As you write, my main reason for worrying more about agential s-risks is that the greater the technological power of agents, the more their intrinsic preferences matter in how the universe will look like. To put it differently, actors whose terminal goals put some positive value on suffering (e.g., due to sadism, retributivism or other weird fanatical beliefs) would deliberately aim to arrange matter in such a way that it contains more suffering—this seems extremely worrisome if they have access to advanced technology. 

Altruists would also have a much harder time to trade with such actors, whereas purely selfish actors (who don't put positive value on suffering) could plausibly engage in mutually beneficial trades (e.g., they use (slightly) less efficient AI training/alignment methods which contain much less suffering and altruists give them some of their resources in return). 

But at the very least, incidental s-risks seem plausibly quite bad in expectation regardless.

Yeah, despite what I have written above, I probably worry more about incidental s-risks than the average s-risk reducer. 

 

Selecting RLHF human raters for desirable traits?

Epistemic status: I wrote this quickly (for my standards) and I have ~zero expertise in this domain.

Introduction

It seems plausible that language models such as GPT3 inherit (however haphazardly) some of the traits, beliefs and value judgments of human raters doing RLHF. For example, Perez et al. (2022) find that models trained via RLHF are more prone to make statements corresponding to Big Five agreeableness than models not trained via RLHF. This is presumably (in part) because human raters gave positive ratings to any behavior exhibiting such traits.

Given this, it seems plausible that selecting RLHF raters for more desirable traits—e.g., low malevolence, epistemic virtues / truth-seeking, or altruism—would result in LLMs instantiating more of these characteristics. (In a later section, I will discuss which traits seem most promising to me and how to measure them.)

It’s already best practice to give human RLHF raters reasonably long training instructions and have them undergo some form of selection process. For example, for InstructGPT, the instruction manual was 17 pages long and raters were selected based on their performance in a trial which involved things like ability to identify sensitive speech (Ouyang et al., 2022, Appendix B). So adding an additional (brief) screening for these traits wouldn’t be that costly or unusual.

Clarification

Talking about stable traits or dispositions of LLMs is inaccurate. Given different prompts, LLMs simulate wildly different characters with different traits. So the concept of inheriting dispositions from human RLHF raters is misleading. 

We might reformulate the path to impact as follows: If we train LLMs with RLHF raters with traits X, then a (slightly) larger fraction of characters or simulacra that LLMs tend to simulate will exhibit the traits X. This increases the probability that the eventual character(s) that transformative AIs will “collapse on” (if this ever happens) will have traits X.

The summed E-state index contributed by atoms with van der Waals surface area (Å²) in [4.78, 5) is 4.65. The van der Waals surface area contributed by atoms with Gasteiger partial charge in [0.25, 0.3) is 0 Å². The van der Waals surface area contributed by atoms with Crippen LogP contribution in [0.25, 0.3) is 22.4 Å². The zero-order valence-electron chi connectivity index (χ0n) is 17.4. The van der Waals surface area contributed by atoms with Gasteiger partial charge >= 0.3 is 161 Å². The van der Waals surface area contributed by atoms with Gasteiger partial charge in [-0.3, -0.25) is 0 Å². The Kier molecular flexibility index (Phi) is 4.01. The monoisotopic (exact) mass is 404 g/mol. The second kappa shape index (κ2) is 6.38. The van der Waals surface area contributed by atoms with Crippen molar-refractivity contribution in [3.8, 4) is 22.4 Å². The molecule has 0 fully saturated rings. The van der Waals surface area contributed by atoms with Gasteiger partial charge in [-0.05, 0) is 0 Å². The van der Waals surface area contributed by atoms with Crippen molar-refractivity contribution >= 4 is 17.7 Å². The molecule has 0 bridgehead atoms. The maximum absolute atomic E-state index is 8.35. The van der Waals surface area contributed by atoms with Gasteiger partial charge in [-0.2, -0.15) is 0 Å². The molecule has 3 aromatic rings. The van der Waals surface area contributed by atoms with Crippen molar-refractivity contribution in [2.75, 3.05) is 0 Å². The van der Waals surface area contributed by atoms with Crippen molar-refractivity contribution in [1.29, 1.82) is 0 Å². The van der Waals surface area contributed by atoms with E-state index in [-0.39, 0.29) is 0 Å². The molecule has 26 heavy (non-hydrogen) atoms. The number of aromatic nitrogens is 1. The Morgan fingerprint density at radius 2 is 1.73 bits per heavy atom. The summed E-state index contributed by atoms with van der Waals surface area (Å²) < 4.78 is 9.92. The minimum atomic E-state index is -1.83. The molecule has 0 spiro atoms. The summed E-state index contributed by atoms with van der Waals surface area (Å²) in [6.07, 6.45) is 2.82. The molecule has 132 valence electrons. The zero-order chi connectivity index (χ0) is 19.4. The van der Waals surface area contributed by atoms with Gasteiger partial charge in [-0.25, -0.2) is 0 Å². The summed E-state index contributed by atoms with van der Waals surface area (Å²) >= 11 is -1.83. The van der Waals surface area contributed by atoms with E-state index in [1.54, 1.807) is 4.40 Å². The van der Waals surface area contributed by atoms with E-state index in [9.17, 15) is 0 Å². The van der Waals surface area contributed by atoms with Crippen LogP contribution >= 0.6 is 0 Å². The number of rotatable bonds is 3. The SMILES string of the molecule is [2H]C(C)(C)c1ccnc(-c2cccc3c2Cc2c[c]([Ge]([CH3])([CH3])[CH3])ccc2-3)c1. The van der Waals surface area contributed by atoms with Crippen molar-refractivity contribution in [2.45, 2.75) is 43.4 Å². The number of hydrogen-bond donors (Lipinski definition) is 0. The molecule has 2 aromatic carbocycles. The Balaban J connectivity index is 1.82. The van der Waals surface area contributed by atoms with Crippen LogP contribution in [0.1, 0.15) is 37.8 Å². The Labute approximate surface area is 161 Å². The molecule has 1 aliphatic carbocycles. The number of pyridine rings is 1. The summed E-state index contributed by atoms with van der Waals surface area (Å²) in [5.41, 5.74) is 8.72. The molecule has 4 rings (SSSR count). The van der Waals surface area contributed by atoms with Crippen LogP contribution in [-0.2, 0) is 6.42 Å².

Open questions

I don’t know how the RLHF process works in detail. For example, i) to what extent is the behavior of individual RLHF raters double-checked or scrutinized, either by AI company employees or other RLHF raters, after the initial trial period is over, and ii) do RLHF raters know when the trial period has ended? In the worst case, trolls could behave well during the initial trial period but then, e.g., deliberately reward offensive or harmful LLM behavior for the lulz. 

Fortunately, I expect that at most a few percent of people would behave like this. Is this enough to meaningfully affect the behavior of LLMs?

Generally, it could be interesting to do more research on whether and to what extent the traits and beliefs of RLHF raters influence the type of feedback they give. For example, it would be good to know whether RLHF raters that score highly on some dark triad measure in fact systematically reward more malevolent LLM behavior.

Which traits precisely should we screen RLHF raters for? I make some suggestions in this section below

Positive impact, useless, or negative impact?

Why this might be positive impact

  • Pushing for adopting such selection processes now increases the probability that they will be used when training truly transformative AI. Arguably, whether or not current-day LLMs exhibit desirable traits doesn’t really matter all that much. However, if we convince AI companies to adopt such selection processes now, this will plausibly increase the probability that they will continue to use these selection processes (if only because of organizational inertia) once they train truly transformative AIs. If we wait to do so six months before the singularity, AI companies might be too busy to adopt such practices. 
    • Of course, the training setup and architecture of future transformative AIs might be totally different. But they might also be at least somewhat similar. 
  • If (transformative) AIs really inherit, even if in a haphazard fashion, the traits and beliefs of RLHF raters, then this increases the expected value of the long-term future as long as RLHF raters are selected for desirable traits. For example, it seems fairly clear that transformative AIs with malevolent traits increase s-risk and x-risks. 
    • This is probably especially valuable if we fail at aligning AIs. That is, if we successfully align our AIs, the idiosyncratic traits of RLHF raters won’t make a difference because the values of the AI are fully aligned with the human principals anyways. But unaligned AIs might differ a lot in their values. For example, an unaligned AI with some sadistic traits will create more expected disvalue than an unaligned AI that just wants to create paper clips.